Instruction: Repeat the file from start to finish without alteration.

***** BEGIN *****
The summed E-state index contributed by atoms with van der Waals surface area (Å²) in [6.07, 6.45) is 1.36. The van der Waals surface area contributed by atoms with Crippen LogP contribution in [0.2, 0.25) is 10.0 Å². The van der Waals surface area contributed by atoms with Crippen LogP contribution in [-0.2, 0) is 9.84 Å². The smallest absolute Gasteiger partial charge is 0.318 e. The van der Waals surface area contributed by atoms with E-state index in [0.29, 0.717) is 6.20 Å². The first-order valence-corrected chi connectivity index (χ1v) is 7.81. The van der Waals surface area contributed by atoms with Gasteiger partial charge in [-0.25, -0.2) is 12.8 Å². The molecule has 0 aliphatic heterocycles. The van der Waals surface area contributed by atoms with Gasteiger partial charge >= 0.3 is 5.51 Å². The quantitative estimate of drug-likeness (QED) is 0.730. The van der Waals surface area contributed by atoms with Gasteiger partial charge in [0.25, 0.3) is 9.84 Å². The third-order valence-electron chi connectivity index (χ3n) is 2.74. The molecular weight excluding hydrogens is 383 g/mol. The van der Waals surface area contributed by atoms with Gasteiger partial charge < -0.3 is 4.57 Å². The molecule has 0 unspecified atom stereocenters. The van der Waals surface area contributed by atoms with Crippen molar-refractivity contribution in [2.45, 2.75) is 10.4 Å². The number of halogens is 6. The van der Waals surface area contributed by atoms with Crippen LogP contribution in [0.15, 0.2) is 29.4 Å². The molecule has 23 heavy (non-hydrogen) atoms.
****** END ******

The summed E-state index contributed by atoms with van der Waals surface area (Å²) in [6.07, 6.45) is 1.36. The van der Waals surface area contributed by atoms with Crippen LogP contribution in [0.2, 0.25) is 10.0 Å². The van der Waals surface area contributed by atoms with Crippen LogP contribution in [-0.2, 0) is 9.84 Å². The smallest absolute Gasteiger partial charge is 0.318 e. The van der Waals surface area contributed by atoms with E-state index in [0.29, 0.717) is 6.20 Å². The first-order valence-corrected chi connectivity index (χ1v) is 7.81. The van der Waals surface area contributed by atoms with Gasteiger partial charge in [-0.25, -0.2) is 12.8 Å². The molecule has 0 aliphatic heterocycles. The van der Waals surface area contributed by atoms with Gasteiger partial charge >= 0.3 is 5.51 Å². The quantitative estimate of drug-likeness (QED) is 0.730. The van der Waals surface area contributed by atoms with Gasteiger partial charge in [0.25, 0.3) is 9.84 Å². The third-order valence-electron chi connectivity index (χ3n) is 2.74. The molecular weight excluding hydrogens is 383 g/mol. The van der Waals surface area contributed by atoms with Gasteiger partial charge < -0.3 is 4.57 Å². The molecule has 0 unspecified atom stereocenters. The van der Waals surface area contributed by atoms with Crippen molar-refractivity contribution in [2.45, 2.75) is 10.4 Å². The number of halogens is 6. The van der Waals surface area contributed by atoms with Crippen LogP contribution in [0.15, 0.2) is 29.4 Å². The molecule has 23 heavy (non-hydrogen) atoms.